In my previous blog, I discussed the challenges and solutions of gaining accurate insight into container images.  Now, it’s time to deploy these container images in production.  Container images can be scheduled and orchestrated across various locations and hosts based on the need and usage of each individual container.  You now need to understand what the running container is doing, commonly known as dynamic analysis.

In order to monitor and analyze these containers in production, one must understand the key difference of containers — the lack of an operating system.  Simply defined, a container is a runtime instance of a container image, consisting of the following:

  • A container image
  • An execution environment
  • A standard set of instructions

Unlike static analysis, the execution environment and standard set of instructions cannot be analyzed until the container is actually running.  Traditional application monitoring and security tools struggle to meet the requirements of containers. These tools require an agent that runs on the same host as the application. However, in a container-based, microservices environment, it is not feasible to run a monitoring agent inside a container.  This creates a new set of challenges, as you need to constantly monitor changes in a running container’s state and execution paths.  Additionally, you need to monitor any code changes that are applied to the application.  Let’s look at each of these challenges, and their corresponding solutions, separately.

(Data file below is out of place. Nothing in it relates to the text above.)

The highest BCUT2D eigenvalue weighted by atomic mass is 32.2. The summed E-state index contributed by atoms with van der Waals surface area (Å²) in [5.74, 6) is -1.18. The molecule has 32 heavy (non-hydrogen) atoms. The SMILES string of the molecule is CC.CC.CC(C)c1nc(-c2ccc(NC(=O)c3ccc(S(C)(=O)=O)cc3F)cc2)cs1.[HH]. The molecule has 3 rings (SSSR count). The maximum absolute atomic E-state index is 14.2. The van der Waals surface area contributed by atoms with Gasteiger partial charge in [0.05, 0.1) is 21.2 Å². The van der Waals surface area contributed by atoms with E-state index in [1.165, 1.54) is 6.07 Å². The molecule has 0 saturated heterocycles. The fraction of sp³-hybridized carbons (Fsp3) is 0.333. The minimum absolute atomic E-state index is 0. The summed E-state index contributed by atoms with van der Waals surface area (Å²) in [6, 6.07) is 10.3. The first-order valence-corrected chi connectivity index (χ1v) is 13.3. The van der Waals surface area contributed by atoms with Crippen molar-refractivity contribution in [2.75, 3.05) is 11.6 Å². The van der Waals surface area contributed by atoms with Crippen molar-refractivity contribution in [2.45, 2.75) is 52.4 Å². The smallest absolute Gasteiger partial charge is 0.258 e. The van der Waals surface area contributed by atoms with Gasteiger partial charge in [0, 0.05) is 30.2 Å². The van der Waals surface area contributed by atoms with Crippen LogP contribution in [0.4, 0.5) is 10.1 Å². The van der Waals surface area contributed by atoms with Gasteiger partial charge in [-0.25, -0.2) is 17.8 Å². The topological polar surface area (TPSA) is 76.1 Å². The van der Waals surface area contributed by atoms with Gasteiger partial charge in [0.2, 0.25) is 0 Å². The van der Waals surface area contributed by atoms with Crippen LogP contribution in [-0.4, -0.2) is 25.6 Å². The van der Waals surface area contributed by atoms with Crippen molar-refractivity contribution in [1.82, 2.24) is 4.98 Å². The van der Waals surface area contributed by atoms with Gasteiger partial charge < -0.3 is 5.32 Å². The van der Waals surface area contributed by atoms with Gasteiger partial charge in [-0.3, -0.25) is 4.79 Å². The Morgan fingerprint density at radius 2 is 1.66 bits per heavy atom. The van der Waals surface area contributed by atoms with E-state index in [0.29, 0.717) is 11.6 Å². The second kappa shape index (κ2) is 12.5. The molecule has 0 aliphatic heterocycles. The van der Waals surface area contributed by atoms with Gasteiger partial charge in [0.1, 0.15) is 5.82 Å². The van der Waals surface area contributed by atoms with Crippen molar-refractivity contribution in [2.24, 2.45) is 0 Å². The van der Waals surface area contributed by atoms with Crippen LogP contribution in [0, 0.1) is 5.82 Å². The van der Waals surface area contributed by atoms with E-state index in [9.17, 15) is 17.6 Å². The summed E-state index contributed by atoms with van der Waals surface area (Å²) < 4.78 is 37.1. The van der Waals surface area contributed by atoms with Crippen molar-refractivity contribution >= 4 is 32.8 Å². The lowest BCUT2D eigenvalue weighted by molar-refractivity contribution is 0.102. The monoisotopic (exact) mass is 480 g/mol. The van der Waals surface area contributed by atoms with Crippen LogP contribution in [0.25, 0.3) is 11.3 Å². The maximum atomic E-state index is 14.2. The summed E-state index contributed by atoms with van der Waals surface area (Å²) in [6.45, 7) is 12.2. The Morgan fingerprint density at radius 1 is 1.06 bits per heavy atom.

Monitoring Container Activity

The first challenge is understanding what the container is actually doing.  Not just application activity, but system, network, storage, and application activity.  Monitoring container activity is critical for developers, operations, and security teams, as they run and secure applications.

In order to best monitor the activity of containers, dynamic, adaptive analysis within the running container is required.  The best adaptive analysis approach injects security probes within the container binary to monitor the application.  By injecting security probes within the binary, this approach does not impact the development process or business logic of the application.   It also does not impact the source code of the application.This approach allows monitoring of all system, network, storage, and application activity from inside the container.  All without impacting the development process, meaning zero-touch to development.

Understanding Container and Microservice Connectivity

The next challenge is understanding container connectivity.  Containers are typically deployed within a microservices-based architecture, improving speed and scalability.  However, this means that suspicious activity will likely involve multiple containers, communicating with multiple microservices, across various hosts. As different applications often share the same microservices, monitoring tools must be able to dynamically identify which instance of a microservice is communicating with each application.

By continuously monitoring system, network, storage, and application activity from inside the container, you can understand connectivity.  This includes each application, container, and microservice across the entire environment. Finally, visualizing this connectivity map instantly identifies which containers and microservices are communicating normally and abnormally.

Building Activity and Behavior Profiles

The last challenge is building ongoing activity and behavior profiles for enforcement. Dynamic protection of the running container itself is the next evolution of container security. This requires the establishment of a normal baseline, and ongoing analysis, that can be enforced at runtime.

During observation of the running container, the injected security probes monitor both activity and behavior.  This allows the creation of profiles that establish a normal baseline. These profiles are then converted into security policies to enforce runtime behavior, which is the next blog post.

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